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The Third Group: Romans 9:22-24

22 What if God, choosing to show His wrath and to make His power known, endured with much longsuffering the vessels of wrath fitted for destruction;
23 and this that He might make known the riches of His glory on the vessels of mercy, whom He had prepared before unto glory,
24 even us whom He hath called, not of the Jews only, but also of the Gentiles?

Preliminary Observation

In our study of Romans 9:22-24, we must observe the key terms in the passage: "longsuffering," "preparation," and "vessels of wrath/mercy." Of these three terms, the most important one is "longsuffering," for the two following reasons. First, it reveals the nature and the character of the God who elects, namely by emphasizing his divine attribute of makrothumia (long-suffering). Second, it shows how "vessels of wrath" and "vessels of mercy" are prepared. Therefore, let us study these three crucial terms from the text.
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The Long-Suffering Nature of God

Romans 9:22 says that God chooses to show His wrath. The text further says that His wrath is connected to a quality of endurance with much long-suffering. What is significant about God's long-suffering endurance? It shows that God does not enjoy expressing His wrath. God is patient and waits for people to repent, as is seen in other passages teaching about God's long-suffering nature:

Which sometime were disobedient, when once the longsuffering of God waited in the days of Noah, while the ark was a preparing, wherein few, that is, eight souls were saved by water. (1 Pet. 3:20)

The Lord is not slack concerning his promise, as some men count slackness; but is longsuffering to us-ward, not willing that any should perish, but that all should come to repentance. (2 Pet. 3:9)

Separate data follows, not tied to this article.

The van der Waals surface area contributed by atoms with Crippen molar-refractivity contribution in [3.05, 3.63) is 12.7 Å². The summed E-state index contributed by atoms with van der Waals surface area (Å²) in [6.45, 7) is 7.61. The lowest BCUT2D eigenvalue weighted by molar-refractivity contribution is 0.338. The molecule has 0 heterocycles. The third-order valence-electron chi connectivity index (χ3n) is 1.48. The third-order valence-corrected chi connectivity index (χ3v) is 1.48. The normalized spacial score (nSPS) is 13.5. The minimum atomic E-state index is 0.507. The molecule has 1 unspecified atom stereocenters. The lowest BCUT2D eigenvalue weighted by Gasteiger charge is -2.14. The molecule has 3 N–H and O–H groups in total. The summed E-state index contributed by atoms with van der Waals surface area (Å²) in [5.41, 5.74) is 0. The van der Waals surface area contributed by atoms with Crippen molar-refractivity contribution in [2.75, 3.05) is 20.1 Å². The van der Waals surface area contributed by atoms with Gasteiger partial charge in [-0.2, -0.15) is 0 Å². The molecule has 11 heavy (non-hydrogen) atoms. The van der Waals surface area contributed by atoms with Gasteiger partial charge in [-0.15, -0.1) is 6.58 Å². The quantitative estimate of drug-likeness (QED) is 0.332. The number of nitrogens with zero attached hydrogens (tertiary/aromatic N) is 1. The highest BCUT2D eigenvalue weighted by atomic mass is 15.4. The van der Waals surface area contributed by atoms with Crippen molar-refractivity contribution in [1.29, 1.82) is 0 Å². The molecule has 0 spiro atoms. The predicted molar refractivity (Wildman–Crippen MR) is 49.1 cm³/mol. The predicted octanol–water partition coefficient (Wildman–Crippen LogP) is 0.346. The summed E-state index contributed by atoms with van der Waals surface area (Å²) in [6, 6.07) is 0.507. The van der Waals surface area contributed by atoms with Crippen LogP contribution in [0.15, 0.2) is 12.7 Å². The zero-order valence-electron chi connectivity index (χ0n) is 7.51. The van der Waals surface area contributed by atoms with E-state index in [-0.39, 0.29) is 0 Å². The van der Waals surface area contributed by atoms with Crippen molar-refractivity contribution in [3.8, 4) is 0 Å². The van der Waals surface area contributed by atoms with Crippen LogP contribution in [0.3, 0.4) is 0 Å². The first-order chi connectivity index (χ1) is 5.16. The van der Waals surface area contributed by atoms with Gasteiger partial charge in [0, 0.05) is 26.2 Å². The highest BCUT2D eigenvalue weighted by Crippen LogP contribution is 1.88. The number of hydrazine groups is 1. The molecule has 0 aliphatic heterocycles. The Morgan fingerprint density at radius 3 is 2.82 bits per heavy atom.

God waited, "not willing that any should perish, but that all should come to repentance." This implies that God's power to make some "vessels unto honor" and some "vessels unto dishonor" should not be understood in a Calvinist sense, where God would deterministically create and cause some people to be good or evil, for otherwise He could not want "that all should come to repentance." If God deterministically created some people to be evil, these people would not have the ability to repent, and, consequently, it would make no sense to say that God would wait for them to repent. In addition, since they cannot repent, they would perish. Why would God deterministically create some people to be evil, if He is not willing that any should perish? It simply makes no sense to interpret the text as saying that God deterministically creates some people to be good or evil.

Recall also that 2 Peter 3:9 is one of guiding passages in our interpretation of Romans, according to the principles of charity and clarity, and it should, therefore, guide us in our understanding of how God prepares the vessels of honor or dishonor.